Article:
It’s coming from power conference leaders, specifically the Big Ten and SEC. Now that their leagues have bloated, they understand that it will be rare for their power programs to escape league play unscathed, and teams that aren’t used to losing three games a season…may start losing three games. They also know they’re potentially on the hook for massive House settlement payments, revenue sharing with athletes, and other expenses.

So they want to make sure they get as big a piece of the pie as possible…and they don’t want to leave anything to chance, like a hypothetical committee deciding that maybe, just maybe, a 10-2 Utah team might be “better” than an 8-4 Michigan or Tennessee team.

Is that effective advocacy of the short term interests of their respective institutions? Yes, probably. Is it good for the long-term stewardship of college football? Hell no.

Granting automatic spots for non-conference champions simply cements the stratification structure in college athletics even more, chipping away at meritocracy and giving additional advantages to “brand” or “who your institution made friends with back in 1912.” Nobody forced schools to realign away from historical rivals and peers to chase TV money, and nobody should be forced to change the rules to accommodate those schools wanting increased risk protection from those choices.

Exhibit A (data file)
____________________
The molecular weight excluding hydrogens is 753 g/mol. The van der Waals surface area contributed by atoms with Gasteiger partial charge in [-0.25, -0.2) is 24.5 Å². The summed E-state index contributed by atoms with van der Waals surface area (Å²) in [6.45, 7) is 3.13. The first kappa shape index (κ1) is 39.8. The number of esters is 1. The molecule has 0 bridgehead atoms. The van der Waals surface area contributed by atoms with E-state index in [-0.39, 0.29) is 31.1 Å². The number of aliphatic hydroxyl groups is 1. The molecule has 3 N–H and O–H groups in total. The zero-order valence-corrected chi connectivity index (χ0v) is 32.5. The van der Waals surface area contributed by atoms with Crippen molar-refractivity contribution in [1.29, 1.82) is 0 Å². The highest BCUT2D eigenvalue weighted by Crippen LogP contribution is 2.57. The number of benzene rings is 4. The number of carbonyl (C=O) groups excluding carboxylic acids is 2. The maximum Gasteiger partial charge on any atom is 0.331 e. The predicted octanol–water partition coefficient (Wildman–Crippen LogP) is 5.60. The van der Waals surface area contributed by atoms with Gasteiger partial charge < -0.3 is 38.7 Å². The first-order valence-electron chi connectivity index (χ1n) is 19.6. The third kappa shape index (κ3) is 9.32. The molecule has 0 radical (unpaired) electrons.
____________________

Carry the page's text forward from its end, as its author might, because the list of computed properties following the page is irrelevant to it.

Throwing in additional guaranteed spots to the non-Big Ten and SEC leagues stinks too, since it codifies access to three-loss teams that didn’t actually win anything.

Maybe, after three or four years of data, it becomes clear that additional tweaks are needed in the name of fairness and competitive equity. Perhaps after big-time college football players are deemed employees and players can collectively bargain over working conditions, the players decide they’d prefer a larger postseason field. Fine! We can cross that bridge then.

But to do it now, without a voice from the players, without real-world data, without even a strong demand from fans or brands or broadcast partners…is a naked cash grab for college football’s most powerful, all wanting to secure their piece of the bag without having to earn it on the field or share it at the negotiating table.

That sucks!

And that’s probably where things will end up.

It’s a pity that greed, fear and power consolidation will likely lead to dramatic changes in the most perfect postseason event in college sports, and probably many other NCAA-run tournaments. I guess I hoped we had a teensy bit longer before that happened to the 12-team playoff.


I’ve also done a lot of radio and podcasting this week, mostly about EA Sports College Football related stuff, given all the news on that front.

After I get back from Wisconsin, it’s time to get back on the phone, back on the FOIA-mobile, and back on trying to do more original reporting, after being so focused on the video game beat these last few days. I’m also working to finalize a ton of back-end stuff with Extra Points that I think you will all be excited about.

I can afford to do all of that thanks to your subscriptions, your ad support, and your readership. You can support Extra Points and make sure you get every newsletter by subscribing here.

Thanks for your readership. I’ll see you on the internet next week.

This edition of Extra Points is brought to you in part by Athliance: